There are several elements that appear missing at this juncture - chief among them a defense that actually has a clue. Please don’t celebrate holding the Jets to 17 points - I’m looking at you, Dont’a Hightower. Josh McCown threw for just 194 yards against the Cleveland freakin’ Browns for goodness sake, but he got you for 354 and two scores?! Even the 2009 Patriots defense is offended by that.


We’d be foolish to think the Pats can’t get this leaky unit fixed for reasons so obvious I won’t state them in this space so as not to waste my time or yours. We also know - long before Bill Belichick’s 6 1/2-minute explanation on the Monday conference call - that it's not supposed to be perfect right now. Actually, it’ll never be perfect. That’s not how this game works. 

Yet week after week, we see uncommon breakdowns and one defender looking at the next as if to say, “I thought you had him?” or more to the point, “what the hell were you doing?” It started Sunday at MetLife on the third play of the game. Malcolm Butler, playing 10 yards off Robby Anderson, looking as if he’s never played the position before, inexplicably turning his back on Anderson even though the wide receiver makes no real move to the post. That results in just about the easiest completion of McCown’s life, a 23-yarder on third-and-10. 

On the same series, on another third-and-long, the Pats rushed four and dropped seven into coverage. Defensive end Cassius Marsh continued his season-long trend of rushing so far upfield he ended up in Hoboken. With Deatrich Wise ridden outside on the opposite edge, McCown wisely stepped up and found prime real estate with New York City views. He wanted to throw and could have when the Pats fouled up a crossing route from the backside of the play. But with that much room to roam, McCown took off, scooting for a quick 16 yards and another first down.

Fittingly, that drive ended with a Jets touchdown on yet another dumb play, this one courtesy of Mr. Hit or Miss, Elandon Roberts. Channeling his inner Brandon Spikes, the second-year pro blew off his key and responsibility on third-and-goal from the 1, charging hard to the line. This, despite one of the most feeble play-action fakes you’ll see. In fact, I’m not even sure it was a real play-action fake. Anyway, score it as a touchdown to Austin Seferian-Jenkins and an indictment on David Harris, who apparently can’t vault past the erratic Roberts on the depth chart.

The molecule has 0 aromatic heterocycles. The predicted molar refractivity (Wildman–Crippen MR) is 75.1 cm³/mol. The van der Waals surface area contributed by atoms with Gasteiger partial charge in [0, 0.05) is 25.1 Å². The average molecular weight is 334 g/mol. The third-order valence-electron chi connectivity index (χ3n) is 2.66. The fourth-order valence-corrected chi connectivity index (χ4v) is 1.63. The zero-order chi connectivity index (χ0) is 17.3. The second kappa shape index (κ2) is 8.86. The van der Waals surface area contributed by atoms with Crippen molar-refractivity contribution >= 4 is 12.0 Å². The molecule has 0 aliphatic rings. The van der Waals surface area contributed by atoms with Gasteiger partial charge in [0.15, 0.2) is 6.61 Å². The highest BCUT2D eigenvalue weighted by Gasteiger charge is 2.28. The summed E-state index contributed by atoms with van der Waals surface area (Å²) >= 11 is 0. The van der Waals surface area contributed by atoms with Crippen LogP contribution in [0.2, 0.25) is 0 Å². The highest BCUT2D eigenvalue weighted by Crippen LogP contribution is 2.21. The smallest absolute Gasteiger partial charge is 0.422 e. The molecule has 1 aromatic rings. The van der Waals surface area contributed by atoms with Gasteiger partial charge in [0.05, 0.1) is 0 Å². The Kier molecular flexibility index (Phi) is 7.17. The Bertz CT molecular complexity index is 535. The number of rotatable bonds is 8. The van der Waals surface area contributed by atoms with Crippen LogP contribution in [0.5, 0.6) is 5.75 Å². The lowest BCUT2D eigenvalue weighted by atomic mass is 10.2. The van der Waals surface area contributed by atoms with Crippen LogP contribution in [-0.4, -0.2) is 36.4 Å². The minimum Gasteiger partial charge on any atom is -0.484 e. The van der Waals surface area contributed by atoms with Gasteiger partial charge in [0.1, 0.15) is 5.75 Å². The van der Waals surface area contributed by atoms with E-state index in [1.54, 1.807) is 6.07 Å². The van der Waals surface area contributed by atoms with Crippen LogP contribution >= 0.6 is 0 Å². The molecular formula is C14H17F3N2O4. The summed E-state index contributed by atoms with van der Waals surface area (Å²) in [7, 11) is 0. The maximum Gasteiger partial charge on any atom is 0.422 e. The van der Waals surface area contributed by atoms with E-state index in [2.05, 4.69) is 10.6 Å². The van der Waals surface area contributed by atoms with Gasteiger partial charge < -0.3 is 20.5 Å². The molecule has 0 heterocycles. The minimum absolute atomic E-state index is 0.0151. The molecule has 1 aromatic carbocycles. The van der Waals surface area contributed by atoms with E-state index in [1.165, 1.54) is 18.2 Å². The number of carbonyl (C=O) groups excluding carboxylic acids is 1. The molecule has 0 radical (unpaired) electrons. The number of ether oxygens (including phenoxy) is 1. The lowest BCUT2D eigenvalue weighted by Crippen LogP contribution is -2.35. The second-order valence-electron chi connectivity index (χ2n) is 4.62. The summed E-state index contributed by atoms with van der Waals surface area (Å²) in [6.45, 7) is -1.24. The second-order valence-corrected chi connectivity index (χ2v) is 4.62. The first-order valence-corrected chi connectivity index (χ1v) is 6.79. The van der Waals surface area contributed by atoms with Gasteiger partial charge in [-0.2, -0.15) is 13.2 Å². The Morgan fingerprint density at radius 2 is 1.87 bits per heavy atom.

Similar to the week prior in Tampa, the Pats found better footing after that. They forced three straight three-and-outs in the second quarter and then helped turn the game when Butler intercepted an ill-advised throw by McCown just prior to the half. They got another turnover to start the third, with Butler coming off the edge on fourth-and-1 and forcing McCown into panic mode. The veteran QB fired an off-target throw to - get this - a wide open receiver who went uncovered on a drag route and Devin McCourty was gifted an interception.

But this group frowns on prosperity. It took a little-seen rule to prevent a Seferian-Jenkins touchdown in the fourth, and on the game’s final drive, the Pats allowed a 32-yard completion on fourth-and-12. Then, on what turned out to be the Jets final play, the Pats let Tavaris Cadet leak out of the backfield and run unchecked 20 yards down the field. Had McCown not soiled himself again, Gang Green would have had a first down and at least one crack at the end zone. Then, who knows what the heck happens?

It was just a season ago that the Patriots led the entire NFL in scoring defense. If you’ll recall, we spent a better part of the year wondering if that defense was championship quality. Turns out they were. Right now, we’re wondering once again if this defense is of that ilk, but through an entirely different prism. It’s on the players and staff to change the current outlook, or those cats and dogs will have to figure out their shared space.